What Needs To “Click” Between Different Generations In The Workforce

Studies show that we spend 57% of the hours we are awake at work. Considering this amount, it goes without saying that we would all like to get along with our colleagues; to work in ‘harmony’.

Today’s multigenerational workforce consists of employees who have a broad range of skills, values, expectations and behaviors. In 2017’s work environments, forget about simple contrasts like ‘IQ’ or ‘EQ’ – the term ‘Generational Intelligence’ has now emerged. In other words, our understanding of employee engagement has drastically changed. There have always been several generations present in the workplace, although, what differs today is the rapid rise of technology-savvy employees whose attitudes can be more readily impacted by feeling any mistrust, restriction or being patronized.

Each generation is unique, yet, once they are all combined, they can either benefit from each others diversity or on the contrary, potentially cause negative stereotyping and a whole new set of challenges.

Combining different age groups and levels of experience can bring many alluring upsides to a business, in any given industry. Development is formed at both ends of the scope: older generations have a taste of Millennial enthusiasm for learning and trying new things; younger generations learn and acquire skills from former, ‘wiser’ generations.

On the other side, negative stereotyping might involve older workers perceiving Millennials as being too “Tech-Oriented” or too greedy to challenge society’s norms. Younger workers can see previous generations as too conventional or close-minded. The real issue underlying generational differences is that today’s older adults remain in the workforce longer than ever while the younger unemployment rate is in many countries, noticeably high. According to a survey by Lee Hecht Harrison, “more than 60 percent of employers are experiencing intergenerational conflict. However, those very differences can also lead to increased creativity and productivity—and ultimately to business success”.

But why does it have to be so complicated? Isn’t age just a number after all?

Baby Boomers, born between 1946-1964, architects of today’s Millennials, are ones who have worked their entire lives and who are considered true workaholics. They are “conversation clever”, preferring to talk things out. They are extremely work-centric, goal-oriented and quite competitive. Boomers have formed legacies and seek respect from younger generations. In this sense, we may consider Baby Boomers as ‘’Mentors’’.

Differently, Gen Xers, born between 1965-1976, are all about independence, visual information and money. Unlike the boomers, Gen Xers are not conversation clever, making them more keen to use today’s different forms of technology. They are truly engaged people who get their jobs done efficiently. They are driven by the important fear of losing their job. Gen Xers are one of the few who can make sense with the world through pictures. We could describe Gen Xers as the “Go-getters”. Those who frustrate Gen Xers the most are Millennials, born between 1977-1995. While they are having a heck of a time in this digital era, they are the most loved generation: fully transparent and fearless. Millennials want to constantly learn and face new challenges; they don’t think in words, they think in actions. They are the creators of their own world (Uber, Airbnb…). When in distress, the Millennial becomes impatient – thus makes it harder for anyone of any age to address him/her. Millennials can be somewhat assimilated to “Individualists”.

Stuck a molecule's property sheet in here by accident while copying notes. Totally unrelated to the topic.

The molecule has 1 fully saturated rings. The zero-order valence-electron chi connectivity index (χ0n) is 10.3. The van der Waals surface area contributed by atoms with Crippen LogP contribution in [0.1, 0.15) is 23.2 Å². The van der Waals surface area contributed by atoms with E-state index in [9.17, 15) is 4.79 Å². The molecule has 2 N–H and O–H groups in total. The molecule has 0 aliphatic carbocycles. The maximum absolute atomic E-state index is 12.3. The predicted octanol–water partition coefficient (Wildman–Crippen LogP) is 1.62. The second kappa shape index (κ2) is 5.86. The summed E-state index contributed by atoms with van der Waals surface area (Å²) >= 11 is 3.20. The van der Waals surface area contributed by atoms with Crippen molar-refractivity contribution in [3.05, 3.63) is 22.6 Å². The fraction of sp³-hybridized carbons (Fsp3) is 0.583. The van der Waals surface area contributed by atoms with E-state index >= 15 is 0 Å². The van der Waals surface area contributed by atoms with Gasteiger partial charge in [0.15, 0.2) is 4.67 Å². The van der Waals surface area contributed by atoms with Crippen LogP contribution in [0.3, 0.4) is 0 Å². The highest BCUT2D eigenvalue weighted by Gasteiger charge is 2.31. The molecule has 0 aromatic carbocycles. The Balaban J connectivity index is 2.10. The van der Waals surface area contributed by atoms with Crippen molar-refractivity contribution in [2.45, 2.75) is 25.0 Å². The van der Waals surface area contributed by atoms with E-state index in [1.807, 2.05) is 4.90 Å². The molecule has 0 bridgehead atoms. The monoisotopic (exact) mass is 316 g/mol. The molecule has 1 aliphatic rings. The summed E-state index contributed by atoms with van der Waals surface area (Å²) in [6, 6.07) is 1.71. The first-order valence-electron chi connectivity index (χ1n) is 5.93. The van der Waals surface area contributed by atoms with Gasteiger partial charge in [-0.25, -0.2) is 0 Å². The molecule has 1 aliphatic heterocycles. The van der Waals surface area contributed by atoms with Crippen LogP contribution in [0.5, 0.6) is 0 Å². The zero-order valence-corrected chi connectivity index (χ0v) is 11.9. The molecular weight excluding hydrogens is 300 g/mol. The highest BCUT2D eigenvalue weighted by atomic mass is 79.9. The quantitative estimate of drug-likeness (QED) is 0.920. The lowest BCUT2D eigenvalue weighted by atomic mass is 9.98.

As described, each generation has different characteristics. One size does not fit all. Evidently, this can make the communication flow a bit odd between them. If the intergenerational communication can be improved, overall stress is reduced and in result, they can work efficiently together.  Generational communication isn’t easy to obtain – as each generation responds differently to leadership and technology. Their preferred methods of communication differ as well.

“Each generation imagines itself to be more intelligent than the one that went before it, and wiser than the one that comes after it.” George Orwell

Perhaps, if all employees have a consistent, convenient platform to communicate, it can improve that ambiguity. Although, while the quantity of communication might be increased, it doesn’t necessarily mean that quality will too. “A diverse and inclusive workplace requires open communication with an awareness of these growing generational differences. It is a matter of strong leadership, embracing new approaches, and communicating in a way that engages all employees.” Says Susan Hannam, in Engaging a Multi-Generational Workforce.

Once a company has the ability to recognize the communication issues and can come up with solutions, the working conditions and culture changes ensues. In result, building collaborative relationships can be easier. This leads to a valuable engagement from employees: which is more important than ever in a multigenerational environment!

Communication and building relationships are not the only factors that will make generations ‘click’. A series of additional factors need to be considered too – as they vary importantly from one generation to another. These might include;

  • Decision making processes
  • Learning styles
  • Social influences and expectations

Businesses must pay close attention to generational differences. If challenges occur, solutions have to be suggested, tested and adopted. Ultimately, everyone has to respect the different talents and strengths of each other, no matter which generation that represents.

Great ideas come in all shapes and sizes – it’s part of embracing diversity. If it’s not possible in 2017, will it ever be?

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